Farm production growing beyond $66 billion

Matt Coughlan
(Australian Associated Press)


Australia’s farm production has been forecast to surge past $66 billion with a bumper crop pushing forecasts $400 million higher than expected.

The federal government’s agriculture forecaster ABARES predicts production will reach $66.3 billion in 2020/21, an eight per cent increase on the drought-affected previous year.

A new-record winter crop has also revised export projections up $400 million.

But exports are still forecast to fall three per cent to just under $47 billion.

That’s mostly down to falling livestock export volumes due to herd and flock rebuilding reducing meat production to historically low levels.

ABARES acting executive director Jared Greenville said there had been an impressive turnaround in wheat, barley and canola shipments.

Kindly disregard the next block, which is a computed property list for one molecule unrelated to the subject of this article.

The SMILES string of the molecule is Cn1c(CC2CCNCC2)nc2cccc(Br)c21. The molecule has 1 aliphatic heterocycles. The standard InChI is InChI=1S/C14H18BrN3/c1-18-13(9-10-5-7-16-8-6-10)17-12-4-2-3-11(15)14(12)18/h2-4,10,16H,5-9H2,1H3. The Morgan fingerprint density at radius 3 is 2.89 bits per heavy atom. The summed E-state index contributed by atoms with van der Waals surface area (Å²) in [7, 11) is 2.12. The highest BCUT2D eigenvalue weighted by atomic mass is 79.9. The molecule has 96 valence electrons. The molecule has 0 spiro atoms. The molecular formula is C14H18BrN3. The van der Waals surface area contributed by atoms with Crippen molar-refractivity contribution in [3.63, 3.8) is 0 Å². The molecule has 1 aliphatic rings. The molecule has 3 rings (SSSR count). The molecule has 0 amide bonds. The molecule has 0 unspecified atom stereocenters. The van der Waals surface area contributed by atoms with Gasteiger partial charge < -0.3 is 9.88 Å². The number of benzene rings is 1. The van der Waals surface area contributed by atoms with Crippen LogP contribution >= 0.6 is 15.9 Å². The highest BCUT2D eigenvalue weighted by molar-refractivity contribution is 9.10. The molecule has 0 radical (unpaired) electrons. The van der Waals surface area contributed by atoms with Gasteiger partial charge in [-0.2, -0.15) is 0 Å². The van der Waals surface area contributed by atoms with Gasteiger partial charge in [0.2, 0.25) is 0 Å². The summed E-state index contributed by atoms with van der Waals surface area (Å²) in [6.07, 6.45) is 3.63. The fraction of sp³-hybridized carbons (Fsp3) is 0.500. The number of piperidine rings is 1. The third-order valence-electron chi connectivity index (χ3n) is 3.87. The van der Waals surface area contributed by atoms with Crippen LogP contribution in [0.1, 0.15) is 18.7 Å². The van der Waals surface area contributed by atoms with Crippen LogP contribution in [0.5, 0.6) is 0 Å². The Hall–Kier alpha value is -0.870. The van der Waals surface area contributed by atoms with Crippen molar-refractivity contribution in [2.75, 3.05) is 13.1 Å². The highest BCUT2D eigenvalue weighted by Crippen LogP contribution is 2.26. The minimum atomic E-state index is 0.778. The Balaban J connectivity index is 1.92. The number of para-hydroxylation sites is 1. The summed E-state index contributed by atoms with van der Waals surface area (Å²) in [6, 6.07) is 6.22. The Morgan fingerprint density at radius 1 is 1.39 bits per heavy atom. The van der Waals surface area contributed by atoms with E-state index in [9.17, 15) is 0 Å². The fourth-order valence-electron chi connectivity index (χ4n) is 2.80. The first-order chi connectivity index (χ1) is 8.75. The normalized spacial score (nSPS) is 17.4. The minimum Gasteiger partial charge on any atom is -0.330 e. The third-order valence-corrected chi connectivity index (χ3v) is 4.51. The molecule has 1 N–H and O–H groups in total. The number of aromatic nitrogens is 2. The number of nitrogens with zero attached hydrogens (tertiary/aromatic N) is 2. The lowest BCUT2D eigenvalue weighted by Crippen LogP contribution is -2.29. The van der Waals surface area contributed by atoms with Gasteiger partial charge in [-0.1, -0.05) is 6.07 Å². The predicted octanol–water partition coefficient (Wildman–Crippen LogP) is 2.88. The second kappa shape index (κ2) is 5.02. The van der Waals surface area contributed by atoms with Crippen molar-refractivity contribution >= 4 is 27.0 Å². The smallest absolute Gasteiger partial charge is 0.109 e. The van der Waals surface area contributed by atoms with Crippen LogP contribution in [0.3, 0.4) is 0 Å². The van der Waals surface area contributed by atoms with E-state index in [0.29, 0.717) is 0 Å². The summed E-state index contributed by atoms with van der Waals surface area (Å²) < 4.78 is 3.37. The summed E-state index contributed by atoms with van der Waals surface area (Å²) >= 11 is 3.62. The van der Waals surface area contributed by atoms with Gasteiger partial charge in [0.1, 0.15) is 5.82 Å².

“Particularly for barley, this result demonstrates the resilience of supply chains, the benefits of a diversified production base and access to a diverse range of international markets,” he said.

In 2021/22 farm production is expected to fall to $65 billion, an upward revision of $1.7 billion from the March edition of ABARES’ commodity report.

“Prospects are positive for the next winter crop which has seen record high area planted, but it’s very unlikely to see two record years back to back,” Dr Greenville said.

The value of exports is forecast to grow to $49.7 billion in 2021/22, driven by higher beef, wool and dairy exports, along with a sharp recovery in cotton exports.

Dr Greenville said herd and flock rebuilding would be ongoing.

“But we are expecting more animals to begin flowing into meat processing in 2021/22, which is also likely to ease margin pressures on the red meat processing sector,” he said.

While the impact of mouse plagues has caused devastation in parts of NSW and Queensland, damage on a national scale has been limited.

Dr Greenville said the worst impacts were on stored grain and hay across those states.

“The worst of the mouse plague is likely to be behind us as cool and wet winter conditions slow breeding rates,” he said.

“There does remain a risk of a resurgence if winter is warmer than expected.”


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